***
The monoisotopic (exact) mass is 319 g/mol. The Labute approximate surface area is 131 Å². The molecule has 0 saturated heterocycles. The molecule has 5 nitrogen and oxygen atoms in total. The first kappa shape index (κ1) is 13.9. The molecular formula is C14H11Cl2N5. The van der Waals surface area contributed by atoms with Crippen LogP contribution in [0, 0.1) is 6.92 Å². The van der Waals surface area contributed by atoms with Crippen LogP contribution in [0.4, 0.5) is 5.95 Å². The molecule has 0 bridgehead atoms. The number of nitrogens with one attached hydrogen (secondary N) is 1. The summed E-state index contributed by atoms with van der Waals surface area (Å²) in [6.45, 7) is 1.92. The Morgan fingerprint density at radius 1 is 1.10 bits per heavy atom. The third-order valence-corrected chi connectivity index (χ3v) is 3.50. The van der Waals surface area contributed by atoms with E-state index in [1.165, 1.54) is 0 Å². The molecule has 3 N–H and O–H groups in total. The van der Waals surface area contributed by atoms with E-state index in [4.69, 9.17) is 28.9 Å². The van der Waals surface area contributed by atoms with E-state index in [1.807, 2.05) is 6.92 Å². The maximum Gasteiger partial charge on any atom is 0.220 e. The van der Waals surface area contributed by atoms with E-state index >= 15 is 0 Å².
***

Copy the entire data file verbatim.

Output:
The monoisotopic (exact) mass is 319 g/mol. The Labute approximate surface area is 131 Å². The molecule has 0 saturated heterocycles. The molecule has 5 nitrogen and oxygen atoms in total. The first kappa shape index (κ1) is 13.9. The molecular formula is C14H11Cl2N5. The van der Waals surface area contributed by atoms with Crippen LogP contribution in [0, 0.1) is 6.92 Å². The van der Waals surface area contributed by atoms with Crippen LogP contribution in [0.4, 0.5) is 5.95 Å². The molecule has 0 bridgehead atoms. The number of nitrogens with one attached hydrogen (secondary N) is 1. The summed E-state index contributed by atoms with van der Waals surface area (Å²) in [6.45, 7) is 1.92. The Morgan fingerprint density at radius 1 is 1.10 bits per heavy atom. The third-order valence-corrected chi connectivity index (χ3v) is 3.50. The van der Waals surface area contributed by atoms with E-state index in [1.165, 1.54) is 0 Å². The molecule has 3 N–H and O–H groups in total. The van der Waals surface area contributed by atoms with E-state index in [4.69, 9.17) is 28.9 Å². The van der Waals surface area contributed by atoms with E-state index in [1.807, 2.05) is 6.92 Å². The maximum Gasteiger partial charge on any atom is 0.220 e. The van der Waals surface area contributed by atoms with E-state index >= 15 is 0 Å².